Criminal Liability Will Be Added to the UK’s Online Safety Bill

Big Tech executives may find themselves facing UK prosecution or jail time sooner than expected as the target date for Online Safety Bill (OSB) enforcement collapses to within two months of becoming law, rather than the two years originally proposed. Several new offenses have been added to the bill, including criminal liability for those who destroy evidence, fail to cooperate with Ofcom investigations or impede regulatory inspections. Facebook, Instagram, TikTok, Twitter and YouTube can all expect audits for the sort of harmful content the OSB seeks to address.

“Today marks an important step towards creating a safer life online for the UK’s children and adults,” Ofcom tweeted on behalf of chief executive Melanie Dawes Thursday, the day the bill was to be presented to Parliament.

“Tech firms haven’t been held to account when harm, abuse and criminal behavior have run riot on their platforms. Instead they have been left to mark their own homework,” MP Nadine Dorries, Secretary of State for Digital, Culture, Media and Sport, said in an announcement. News content “will be completely exempt from any regulation under the Bill,” which promises to monitor algorithms.

CNBC says the bill, which provides an arsenal of new accountability tools, “could become law later this year” as it continues to be refined.

Since initially proposed in 2019 the bill has gone through amendments “but a consistent aim from the start was to give communications regulator Ofcom a raft of legal powers to impose its will on the Internet,” writes “The main mechanism for this is a greatly enhanced ability for it to punish Internet platforms that don’t do what they’re told.”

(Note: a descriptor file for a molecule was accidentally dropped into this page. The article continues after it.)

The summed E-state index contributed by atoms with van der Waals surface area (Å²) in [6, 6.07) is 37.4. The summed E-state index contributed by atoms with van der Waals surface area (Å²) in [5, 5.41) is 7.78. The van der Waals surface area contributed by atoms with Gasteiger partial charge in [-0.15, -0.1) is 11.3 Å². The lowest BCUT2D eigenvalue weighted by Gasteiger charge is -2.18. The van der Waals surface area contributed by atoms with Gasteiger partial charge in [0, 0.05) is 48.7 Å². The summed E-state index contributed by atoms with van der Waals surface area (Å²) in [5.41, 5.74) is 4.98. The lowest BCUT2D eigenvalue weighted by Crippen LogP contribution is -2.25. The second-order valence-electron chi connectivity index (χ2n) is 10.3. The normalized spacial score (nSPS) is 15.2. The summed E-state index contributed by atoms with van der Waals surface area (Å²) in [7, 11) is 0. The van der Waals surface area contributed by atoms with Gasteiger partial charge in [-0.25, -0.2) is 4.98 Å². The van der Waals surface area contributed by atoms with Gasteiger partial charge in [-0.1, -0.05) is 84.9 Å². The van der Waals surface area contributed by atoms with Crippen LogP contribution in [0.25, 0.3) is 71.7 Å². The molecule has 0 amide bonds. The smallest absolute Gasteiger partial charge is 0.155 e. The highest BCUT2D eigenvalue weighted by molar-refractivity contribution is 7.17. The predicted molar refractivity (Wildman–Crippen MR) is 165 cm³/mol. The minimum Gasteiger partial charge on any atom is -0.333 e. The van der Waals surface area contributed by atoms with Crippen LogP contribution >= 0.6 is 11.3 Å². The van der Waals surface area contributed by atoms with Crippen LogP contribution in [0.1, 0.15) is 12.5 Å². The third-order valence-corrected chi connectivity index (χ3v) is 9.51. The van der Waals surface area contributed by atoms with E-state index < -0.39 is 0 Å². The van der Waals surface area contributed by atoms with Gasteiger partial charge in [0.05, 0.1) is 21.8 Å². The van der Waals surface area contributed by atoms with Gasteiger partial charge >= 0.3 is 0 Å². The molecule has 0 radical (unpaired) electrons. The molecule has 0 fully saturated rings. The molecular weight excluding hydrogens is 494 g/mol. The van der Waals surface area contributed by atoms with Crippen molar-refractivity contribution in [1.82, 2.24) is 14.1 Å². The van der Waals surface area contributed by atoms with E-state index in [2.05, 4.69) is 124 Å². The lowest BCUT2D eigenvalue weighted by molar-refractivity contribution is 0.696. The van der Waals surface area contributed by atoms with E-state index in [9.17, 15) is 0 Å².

The Online Safety Bill “aims to make it mandatory for social media services, search engines and other platforms … to uphold their stated terms and conditions,” CNBC writes, noting the government has added provisions that make “senior managers at tech firms criminally liable for destroying evidence, failing to attend or providing false information in interviews with Ofcom, and for obstructing the watchdog when it enters company offices.”

Big Tech is “already required to take down illegal content after it has been reported to them. But governments want them to act more quickly,” Bloomberg writes, explaining that “the biggest platforms and their apps will be classed as ‘Category One’ and also have to clamp down on legal-but-harmful content, the specifics of which will be added by lawmakers later.”

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